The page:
Bad Ideas Don’t Prevent Tech Startups from Innovating; A Can’t-Do Culture Does
The co-founder and partner of Andreessen Horowitz thinks pointing out what’s wrong with startups prevents them from innovating and succeeding.
By Betsy Mikel (Contributing Writer, Women 2.0)
We have technology to thank for a better way to stay in touch with faraway friends, a better way to read the news and a better way to track our health and fitness routines. The word technology itself means “a better way of doing things.”
Noticing what in our lives needs improvement is easy. Actually coming up with a better way of doing things is hard. That’s why every startup hits bumps and why many ultimately fail. That’s also why it’s usually easier to find what’s wrong with a tech startup than to find what’s right about it.
In a recent essay on Re/Code, venture capitalist Ben Horowitz discusses how he sees the “can’t do” culture threatening to invade innovation at tech startups:
As a venture capitalist, people often ask me why big companies have trouble innovating while small companies seem to be able to do it so easily. My answer is generally unexpected. Big companies have plenty of great ideas, but they do not innovate because they need a whole hierarchy of people to agree that a new idea is good in order to pursue it. If one smart person figures out something wrong with an idea — often to show off or to consolidate power — that’s usually enough to kill it.
Horowitz goes onto describe what a “can-do” culture looks like:
The trouble with innovation is that truly innovative ideas often look like bad ideas at the time. That’s why they are innovative — until now, nobody ever figured out that they were good ideas. Creative big companies like Amazon and Google tend to be run by their innovators. Larry Page will unilaterally fund a good idea that looks like a bad idea and dismiss the reasons why it can’t be done.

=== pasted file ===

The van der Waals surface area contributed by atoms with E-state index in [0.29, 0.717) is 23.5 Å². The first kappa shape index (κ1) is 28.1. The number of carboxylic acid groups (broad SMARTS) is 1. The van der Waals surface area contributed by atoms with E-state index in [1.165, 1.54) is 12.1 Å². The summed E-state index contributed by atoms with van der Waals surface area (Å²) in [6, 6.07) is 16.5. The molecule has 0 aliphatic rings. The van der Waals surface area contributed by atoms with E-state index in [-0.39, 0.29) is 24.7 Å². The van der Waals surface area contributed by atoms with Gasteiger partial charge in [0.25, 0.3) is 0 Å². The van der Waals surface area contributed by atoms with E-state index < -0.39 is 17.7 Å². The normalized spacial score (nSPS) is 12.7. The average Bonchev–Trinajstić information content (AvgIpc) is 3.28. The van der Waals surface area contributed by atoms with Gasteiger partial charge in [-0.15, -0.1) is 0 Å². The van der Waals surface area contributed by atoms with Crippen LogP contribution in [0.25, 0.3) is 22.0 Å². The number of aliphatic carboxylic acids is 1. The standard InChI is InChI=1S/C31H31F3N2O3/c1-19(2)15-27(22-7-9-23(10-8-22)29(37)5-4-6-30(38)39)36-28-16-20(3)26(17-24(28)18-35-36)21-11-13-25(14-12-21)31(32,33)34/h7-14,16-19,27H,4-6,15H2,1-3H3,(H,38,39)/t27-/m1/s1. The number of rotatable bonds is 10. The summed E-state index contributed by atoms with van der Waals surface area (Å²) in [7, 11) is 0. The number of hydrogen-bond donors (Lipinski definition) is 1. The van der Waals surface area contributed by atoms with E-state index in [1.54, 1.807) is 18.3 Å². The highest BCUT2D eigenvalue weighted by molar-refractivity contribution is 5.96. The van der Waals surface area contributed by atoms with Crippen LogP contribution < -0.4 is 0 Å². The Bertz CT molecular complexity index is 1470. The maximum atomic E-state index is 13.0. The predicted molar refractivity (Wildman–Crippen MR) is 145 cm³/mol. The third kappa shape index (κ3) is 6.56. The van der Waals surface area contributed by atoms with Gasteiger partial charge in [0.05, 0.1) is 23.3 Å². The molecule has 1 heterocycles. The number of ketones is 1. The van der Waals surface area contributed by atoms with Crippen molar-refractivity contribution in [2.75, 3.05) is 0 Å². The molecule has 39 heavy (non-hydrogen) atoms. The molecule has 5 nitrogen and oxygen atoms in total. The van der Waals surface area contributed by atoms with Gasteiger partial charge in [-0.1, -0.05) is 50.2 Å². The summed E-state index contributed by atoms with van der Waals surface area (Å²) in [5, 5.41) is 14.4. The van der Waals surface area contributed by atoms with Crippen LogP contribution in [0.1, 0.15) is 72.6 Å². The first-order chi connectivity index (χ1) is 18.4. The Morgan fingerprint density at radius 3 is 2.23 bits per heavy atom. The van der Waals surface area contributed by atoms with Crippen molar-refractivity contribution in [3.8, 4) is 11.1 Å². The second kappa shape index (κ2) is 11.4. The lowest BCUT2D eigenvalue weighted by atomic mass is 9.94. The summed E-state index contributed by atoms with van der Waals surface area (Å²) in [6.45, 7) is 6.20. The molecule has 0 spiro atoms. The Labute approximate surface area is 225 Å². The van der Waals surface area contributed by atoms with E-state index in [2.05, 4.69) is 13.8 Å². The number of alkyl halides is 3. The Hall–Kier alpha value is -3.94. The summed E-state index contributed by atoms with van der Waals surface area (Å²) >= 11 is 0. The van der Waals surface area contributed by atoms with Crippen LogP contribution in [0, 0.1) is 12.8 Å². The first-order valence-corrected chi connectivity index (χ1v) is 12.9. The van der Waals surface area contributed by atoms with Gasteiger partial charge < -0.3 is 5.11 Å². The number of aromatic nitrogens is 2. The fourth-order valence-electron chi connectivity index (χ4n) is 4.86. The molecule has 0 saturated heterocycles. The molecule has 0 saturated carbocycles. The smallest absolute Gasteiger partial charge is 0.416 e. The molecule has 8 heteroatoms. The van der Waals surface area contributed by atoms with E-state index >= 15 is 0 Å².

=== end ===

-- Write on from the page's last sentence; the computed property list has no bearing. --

Hating on technology isn’t new. Even Charles Babbage and Alexander Graham Bell, inventors of the computer and telephone respectively, struggled to sell their innovations. Horowitz closes his essay with this conclusion:
Who does the Can’t-Do Culture hurt the most? Ironically, it hurts the haters. The people who focus on what’s wrong with an idea or a company will be the ones too fearful to try something that other people find stupid. They will be too jealous to learn from the great innovators. They will be too pigheaded to discover the brilliant young engineer who changes the world before she does. They will be too cynical to inspire anybody to do anything great. They will be the ones who history ridicules.
What other factors get in the way of tech innovation?
Betsy Mikel is a freelance copywriter and content strategist who helps brands, businesses and entrepreneurs tell their stories. A journalist at heart, her curiosity drives her to find something new to learn every single day. Follow her on Twitter at @betsym.